CPRC in the News: The Federalist, National Review, Breitbart, NewsBusters, and many others

2 Jul , 2018  

Breitbart.com, June 25, 2018 and related stories at The Western Journal, June 26, 2018; Inquisitr, June 26, 2018; Russia Television, June 26, 2018; Think Progress, June 25, 2018; and The Blaze, June 26 2018

Now voices as disparate as actor James Woods, law professor John Banzhaf, and Crime Prevention Research Center’s John Lott are advising individuals in the left’s crosshairs to get guns and/or concealed carry permits. . . .

Lott observed, “There are simply not enough police in D.C. or Virginia or Maryland to protect all Trump officials at their homes and when they go out to restaurants. Getting a concealed handgun permit would be helpful to protect themselves and their family.” . . .

Sunshine State News (Florida), June 1, 2018

There it was again Thursday morning on National Public Radio — the same old line we’ve heard repeated by CNN, CNBC, CBS, NBC, the BBC — especially since Feb. 14: America has more gun violence than anywhere else in the world.

Only, it doesn’t. . . .

Not only does the U.S. fail to lead the world in mass shootings, it doesn’t even make the top 10 when measured by death rate per million population from mass public shootings.

It’s all documented in a study of global mass-shooting incidents from 2009 to 2015 by the Crime Prevention Research Center, headed by economist John Lott.

If the U.S. doesn’t top the list, who does? The answer is Norway, a socialist nation. Its mass shooting death rate is a whopping 1.888 per million — a number likely to fall in years to come. The 2011 rifle assault by political extremist Anders Brevik that claimed 77 lives makes the Scandinavian country something of an outlier in the murder-by-gun department.

Coming in at No. 2 is Serbia, at 0.381, followed by France at 0.347, Macedonia at 0.337, and Albania at 0.206. Slovakia, Finland, Belgium, and the Czech Republic all follow. Then comes the U.S. at No. 11, with a death rate from mass shootings of 0.089. See a screen shot of Lott’s chart displayed on this page. . . .

The Federalist, May 22, 2018

The [College Art Association] ruled facts out of court. It stacked the deck against the president’s tentative proposal by posting references guaranteed to stir hostility in the faculty lounge. Any discussion of gun possession by trained, willing teachers needs to take into account the exhaustive work of John Lott. His “More Guns, Less Crime” has brought thoughtful, scholarly analysis to a hot-button issue. But the CAA had its mind made up before polling members.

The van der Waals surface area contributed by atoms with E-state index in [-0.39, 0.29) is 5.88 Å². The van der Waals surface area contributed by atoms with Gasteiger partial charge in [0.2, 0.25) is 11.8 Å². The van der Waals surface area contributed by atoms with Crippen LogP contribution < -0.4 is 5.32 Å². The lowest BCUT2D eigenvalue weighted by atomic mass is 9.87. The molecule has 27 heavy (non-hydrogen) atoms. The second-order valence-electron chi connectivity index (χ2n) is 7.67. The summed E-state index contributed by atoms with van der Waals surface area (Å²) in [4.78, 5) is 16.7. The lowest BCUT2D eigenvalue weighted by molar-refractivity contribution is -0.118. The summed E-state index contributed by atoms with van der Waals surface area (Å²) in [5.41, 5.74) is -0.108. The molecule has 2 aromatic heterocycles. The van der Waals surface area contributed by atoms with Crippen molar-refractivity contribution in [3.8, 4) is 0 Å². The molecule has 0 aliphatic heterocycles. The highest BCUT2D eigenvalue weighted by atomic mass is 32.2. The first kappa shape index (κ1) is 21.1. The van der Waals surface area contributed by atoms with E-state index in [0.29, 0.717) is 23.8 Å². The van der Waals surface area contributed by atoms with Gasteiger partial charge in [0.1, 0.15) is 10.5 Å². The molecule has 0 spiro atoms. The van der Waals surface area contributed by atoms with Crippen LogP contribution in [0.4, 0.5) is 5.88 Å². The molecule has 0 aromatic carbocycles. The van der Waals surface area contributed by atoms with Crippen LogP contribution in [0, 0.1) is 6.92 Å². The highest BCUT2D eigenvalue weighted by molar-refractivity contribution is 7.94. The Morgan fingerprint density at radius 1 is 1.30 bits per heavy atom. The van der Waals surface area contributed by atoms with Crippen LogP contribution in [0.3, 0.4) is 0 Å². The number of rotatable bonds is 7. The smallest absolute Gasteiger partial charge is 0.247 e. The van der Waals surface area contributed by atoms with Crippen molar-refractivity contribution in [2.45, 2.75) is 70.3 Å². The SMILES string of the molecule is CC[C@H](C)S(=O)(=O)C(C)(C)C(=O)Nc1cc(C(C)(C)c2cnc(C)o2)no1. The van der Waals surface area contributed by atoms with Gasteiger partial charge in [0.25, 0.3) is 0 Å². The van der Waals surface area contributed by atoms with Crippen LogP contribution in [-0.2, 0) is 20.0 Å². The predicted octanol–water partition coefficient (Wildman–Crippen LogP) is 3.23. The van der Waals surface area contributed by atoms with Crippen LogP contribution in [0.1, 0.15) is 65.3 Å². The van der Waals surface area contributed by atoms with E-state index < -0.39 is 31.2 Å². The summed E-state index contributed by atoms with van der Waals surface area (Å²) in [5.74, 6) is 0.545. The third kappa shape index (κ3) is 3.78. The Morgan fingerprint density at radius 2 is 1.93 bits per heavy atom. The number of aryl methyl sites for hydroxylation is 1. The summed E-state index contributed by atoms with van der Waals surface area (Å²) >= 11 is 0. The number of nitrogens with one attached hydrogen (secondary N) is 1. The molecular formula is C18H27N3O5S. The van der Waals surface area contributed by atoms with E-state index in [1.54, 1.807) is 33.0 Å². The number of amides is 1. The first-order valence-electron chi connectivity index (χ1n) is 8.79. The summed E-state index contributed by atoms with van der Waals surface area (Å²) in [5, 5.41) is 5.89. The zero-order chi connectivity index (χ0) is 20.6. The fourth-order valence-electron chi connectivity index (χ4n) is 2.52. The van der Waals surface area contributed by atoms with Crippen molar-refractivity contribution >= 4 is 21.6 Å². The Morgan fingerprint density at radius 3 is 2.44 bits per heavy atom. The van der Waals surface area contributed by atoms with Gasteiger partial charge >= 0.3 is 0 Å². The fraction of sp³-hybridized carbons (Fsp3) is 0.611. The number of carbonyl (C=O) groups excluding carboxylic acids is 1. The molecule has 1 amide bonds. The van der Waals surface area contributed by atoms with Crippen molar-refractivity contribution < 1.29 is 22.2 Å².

Prior to the 1995 Safe School Zone Act, states with right-to-carry laws let teachers carry concealed handguns at school. Lott was unable to find a single instance when faculty improperly used a permitted handgun at school. Neither could the National Education Association nor the American Federation of Teachers point to any real-life episodes of the what-if kind current [College Art Association] members fear. . . .

National Review, Online published June 7, 2018

But when Trump is on, he’s on, and he’s embraced arguments about gun rights and the virtues of an armed populace that many other Republican lawmakers are hesitant to endorse.

“In terms of rhetoric, there’s nobody who’s been better than Trump on this stuff,” says John Lott, a gun-policy researcher and president of the Crime Prevention Research Center. “Coming out and talking about arming teachers — could you imagine [George W.] Bush doing something like that? Trump is at least talking about something that would matter, that’s related to these attacks, like the danger of gun-free zones.” It’s easy to forget that George W. Bush expressed support for extending the assault-weapons ban in 2003 before it expired the following year — and never addressed an NRA convention. . . .